HUNTSVILLE, Ala. – Like most of the country, Alabama is dealing with the community spread of the COVID-19 virus. It is not a situation led by hotspots causing spikes, but rather the virus is circulating through the general population.
The Pfizer vaccine is very close to FDA approval. The Moderna vaccine is also expected to win emergency FDA approval in the next two weeks.
Dr. Don Williamson, president of the Alabama Hospital Association says hospitals will be ready to begin vaccinations, but we’re starting with a pretty small supply.
“You know our hope is to have about 41,000 doses if I remember correctly,” he said, “And that’s a start! But it’s probably 10-15 percent of what we need to cover health care workers.”
There is also hope that the vaccine can quickly make a lifesaving difference for some elderly state residents.
“If we vaccinate nursing home residents, we can, because they’re going to be in tier 1A,” Williamson said. “So those who get vaccinated in December and get followed up in January, we can dramatically reduce mortality and morbidity in the nursing home population more quickly maybe than anyplace else.”
Huntsville Hospital reported last week it is scheduled to receive 6,825 of the original shipment to Alabama.
Health care workers are at the greatest risk of COVID-19 exposure will be prioritized in terms of vaccine distribution.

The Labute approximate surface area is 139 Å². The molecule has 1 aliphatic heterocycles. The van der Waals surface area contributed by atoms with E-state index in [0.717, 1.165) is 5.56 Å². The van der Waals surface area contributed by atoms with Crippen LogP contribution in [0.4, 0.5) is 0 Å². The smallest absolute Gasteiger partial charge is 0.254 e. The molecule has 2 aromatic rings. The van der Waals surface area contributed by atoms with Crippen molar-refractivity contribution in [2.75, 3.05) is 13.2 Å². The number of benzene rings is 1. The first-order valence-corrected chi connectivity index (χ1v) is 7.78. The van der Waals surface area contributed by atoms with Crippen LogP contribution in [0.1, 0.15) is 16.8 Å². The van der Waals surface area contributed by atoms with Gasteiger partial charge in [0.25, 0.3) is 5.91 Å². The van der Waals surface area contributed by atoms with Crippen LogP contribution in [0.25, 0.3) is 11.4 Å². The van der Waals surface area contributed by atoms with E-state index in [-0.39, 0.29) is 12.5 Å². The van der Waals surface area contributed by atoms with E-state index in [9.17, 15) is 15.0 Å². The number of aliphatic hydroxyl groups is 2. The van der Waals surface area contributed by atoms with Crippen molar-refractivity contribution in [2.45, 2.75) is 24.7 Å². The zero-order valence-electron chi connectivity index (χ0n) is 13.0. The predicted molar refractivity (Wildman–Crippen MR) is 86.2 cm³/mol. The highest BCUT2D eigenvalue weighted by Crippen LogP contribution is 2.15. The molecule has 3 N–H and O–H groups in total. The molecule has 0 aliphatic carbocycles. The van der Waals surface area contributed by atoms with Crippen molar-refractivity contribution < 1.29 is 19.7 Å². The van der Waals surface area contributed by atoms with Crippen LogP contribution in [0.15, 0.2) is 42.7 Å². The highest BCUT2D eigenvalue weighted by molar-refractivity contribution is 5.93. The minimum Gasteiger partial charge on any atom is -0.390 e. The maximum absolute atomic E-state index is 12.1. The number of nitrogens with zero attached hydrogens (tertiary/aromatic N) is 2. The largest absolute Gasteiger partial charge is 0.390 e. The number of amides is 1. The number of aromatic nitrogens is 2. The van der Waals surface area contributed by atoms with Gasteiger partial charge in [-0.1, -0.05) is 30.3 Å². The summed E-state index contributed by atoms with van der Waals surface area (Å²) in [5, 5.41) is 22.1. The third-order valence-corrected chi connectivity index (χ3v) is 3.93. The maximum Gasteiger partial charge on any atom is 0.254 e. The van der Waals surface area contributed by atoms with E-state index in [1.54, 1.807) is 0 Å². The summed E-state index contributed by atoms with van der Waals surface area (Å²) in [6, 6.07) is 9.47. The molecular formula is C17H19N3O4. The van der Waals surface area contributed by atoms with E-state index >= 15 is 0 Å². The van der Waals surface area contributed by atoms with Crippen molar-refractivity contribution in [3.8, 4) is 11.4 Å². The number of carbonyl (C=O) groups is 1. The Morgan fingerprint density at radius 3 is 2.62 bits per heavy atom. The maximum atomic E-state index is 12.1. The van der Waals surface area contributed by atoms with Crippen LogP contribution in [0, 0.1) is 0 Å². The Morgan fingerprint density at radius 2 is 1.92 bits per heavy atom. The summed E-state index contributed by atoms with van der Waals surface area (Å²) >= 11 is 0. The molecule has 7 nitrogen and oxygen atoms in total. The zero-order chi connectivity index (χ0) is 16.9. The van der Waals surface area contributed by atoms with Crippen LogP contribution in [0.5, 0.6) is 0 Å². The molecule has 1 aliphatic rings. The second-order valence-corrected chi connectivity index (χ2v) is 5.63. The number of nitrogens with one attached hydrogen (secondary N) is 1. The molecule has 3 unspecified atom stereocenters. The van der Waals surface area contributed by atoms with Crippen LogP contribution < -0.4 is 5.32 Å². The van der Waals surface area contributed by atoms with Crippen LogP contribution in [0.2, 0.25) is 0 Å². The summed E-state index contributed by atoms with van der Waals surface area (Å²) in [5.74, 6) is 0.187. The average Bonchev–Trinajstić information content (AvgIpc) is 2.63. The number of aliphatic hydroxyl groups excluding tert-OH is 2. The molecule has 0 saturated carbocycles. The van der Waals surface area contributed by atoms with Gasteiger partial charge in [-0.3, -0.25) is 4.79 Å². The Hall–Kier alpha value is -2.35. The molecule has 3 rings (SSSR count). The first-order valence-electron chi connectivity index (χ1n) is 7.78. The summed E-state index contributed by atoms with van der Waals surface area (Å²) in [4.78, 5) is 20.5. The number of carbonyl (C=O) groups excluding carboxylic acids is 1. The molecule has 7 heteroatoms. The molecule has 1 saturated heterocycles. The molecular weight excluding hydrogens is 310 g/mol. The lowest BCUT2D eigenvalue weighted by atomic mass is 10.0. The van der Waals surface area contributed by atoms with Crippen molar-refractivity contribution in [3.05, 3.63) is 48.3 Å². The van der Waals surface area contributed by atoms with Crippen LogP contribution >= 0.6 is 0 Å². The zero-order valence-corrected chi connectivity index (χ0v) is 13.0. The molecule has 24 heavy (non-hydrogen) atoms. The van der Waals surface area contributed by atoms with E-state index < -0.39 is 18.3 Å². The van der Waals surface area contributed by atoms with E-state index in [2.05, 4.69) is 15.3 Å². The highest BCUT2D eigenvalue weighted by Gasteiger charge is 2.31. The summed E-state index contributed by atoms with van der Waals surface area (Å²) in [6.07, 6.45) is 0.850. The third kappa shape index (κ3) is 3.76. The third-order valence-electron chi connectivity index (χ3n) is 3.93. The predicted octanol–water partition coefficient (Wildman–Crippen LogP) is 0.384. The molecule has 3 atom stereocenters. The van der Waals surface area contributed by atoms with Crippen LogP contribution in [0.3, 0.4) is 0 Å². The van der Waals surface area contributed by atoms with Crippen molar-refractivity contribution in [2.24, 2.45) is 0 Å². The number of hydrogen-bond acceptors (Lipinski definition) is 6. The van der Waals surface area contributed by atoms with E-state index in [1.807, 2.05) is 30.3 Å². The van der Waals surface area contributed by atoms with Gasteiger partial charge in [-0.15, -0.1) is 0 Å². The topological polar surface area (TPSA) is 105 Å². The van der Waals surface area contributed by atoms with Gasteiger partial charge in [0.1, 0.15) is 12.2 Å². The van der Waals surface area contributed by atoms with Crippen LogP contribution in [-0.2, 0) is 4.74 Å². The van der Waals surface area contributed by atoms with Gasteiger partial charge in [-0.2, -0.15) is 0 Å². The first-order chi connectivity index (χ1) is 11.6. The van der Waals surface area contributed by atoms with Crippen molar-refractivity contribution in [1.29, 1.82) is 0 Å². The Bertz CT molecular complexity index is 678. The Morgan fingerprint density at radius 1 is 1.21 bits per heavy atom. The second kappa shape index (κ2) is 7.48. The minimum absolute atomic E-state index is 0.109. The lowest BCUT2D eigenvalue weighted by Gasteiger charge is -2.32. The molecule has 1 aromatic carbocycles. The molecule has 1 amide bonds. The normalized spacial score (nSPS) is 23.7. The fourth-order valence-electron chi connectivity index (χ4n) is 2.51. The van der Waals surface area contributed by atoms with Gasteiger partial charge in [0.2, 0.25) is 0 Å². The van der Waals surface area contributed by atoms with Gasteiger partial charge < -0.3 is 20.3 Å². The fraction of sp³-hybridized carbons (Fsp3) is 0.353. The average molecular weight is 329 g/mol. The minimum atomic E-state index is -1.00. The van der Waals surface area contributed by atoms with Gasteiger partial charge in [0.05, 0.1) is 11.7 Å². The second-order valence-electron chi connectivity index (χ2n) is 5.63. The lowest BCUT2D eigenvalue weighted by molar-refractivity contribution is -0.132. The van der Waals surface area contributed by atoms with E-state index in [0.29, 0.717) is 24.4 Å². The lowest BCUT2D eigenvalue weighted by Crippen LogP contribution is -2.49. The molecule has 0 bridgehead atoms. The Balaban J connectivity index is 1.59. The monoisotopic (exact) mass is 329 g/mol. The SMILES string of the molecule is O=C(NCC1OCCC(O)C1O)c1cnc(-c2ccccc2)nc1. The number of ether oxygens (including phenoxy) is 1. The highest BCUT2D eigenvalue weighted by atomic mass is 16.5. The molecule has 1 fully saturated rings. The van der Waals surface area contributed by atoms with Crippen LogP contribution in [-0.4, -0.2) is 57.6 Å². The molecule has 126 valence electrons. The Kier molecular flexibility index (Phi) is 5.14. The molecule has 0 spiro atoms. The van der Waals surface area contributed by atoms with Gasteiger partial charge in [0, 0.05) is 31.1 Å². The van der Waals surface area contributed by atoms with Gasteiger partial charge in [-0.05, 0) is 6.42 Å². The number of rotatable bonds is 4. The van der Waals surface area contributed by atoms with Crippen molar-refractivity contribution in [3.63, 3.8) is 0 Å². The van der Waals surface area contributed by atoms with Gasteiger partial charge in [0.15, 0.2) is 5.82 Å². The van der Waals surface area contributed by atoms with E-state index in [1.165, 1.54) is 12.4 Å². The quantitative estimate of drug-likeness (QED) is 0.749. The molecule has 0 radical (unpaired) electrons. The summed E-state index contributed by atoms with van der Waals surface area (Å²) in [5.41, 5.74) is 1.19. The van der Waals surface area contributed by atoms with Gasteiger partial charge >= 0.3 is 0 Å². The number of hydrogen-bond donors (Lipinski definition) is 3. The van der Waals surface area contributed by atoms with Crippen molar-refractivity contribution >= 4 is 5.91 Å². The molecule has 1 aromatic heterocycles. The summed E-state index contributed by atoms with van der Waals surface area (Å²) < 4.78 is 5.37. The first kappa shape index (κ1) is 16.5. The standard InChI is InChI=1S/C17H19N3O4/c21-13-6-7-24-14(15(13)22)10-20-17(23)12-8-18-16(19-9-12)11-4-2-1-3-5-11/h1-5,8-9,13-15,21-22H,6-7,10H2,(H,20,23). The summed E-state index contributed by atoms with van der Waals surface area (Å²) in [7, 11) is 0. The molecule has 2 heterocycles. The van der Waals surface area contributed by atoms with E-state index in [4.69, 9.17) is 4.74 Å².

“The challenge is there probably is not going to be enough vaccine to meet any of that need in a substantial way,” Williamson said. “Some will go to staff in the hospitals, some will go to the EMS community, first-responders, some will go to physicians in the community who are exposed to covid.”
Health officials hope that’s just the start of the vaccine rollout.
“The expectation is there will be more vaccine each week thereafter,” Williamson said. “The Pfizer vaccine is uniquely challenging because of the minus-80 degree cold storage requirement.”
Vaccine delivery and distribution is also expected to get simpler over time.
“I think the Moderna vaccine because — A — It can be ordered in smaller lots and — B — Because it doesn’t have the same storage requirements is going to be a game-changer,” Williamson said because it will allow rural hospitals that don’t have minus-80 degree storage capacity to get that.”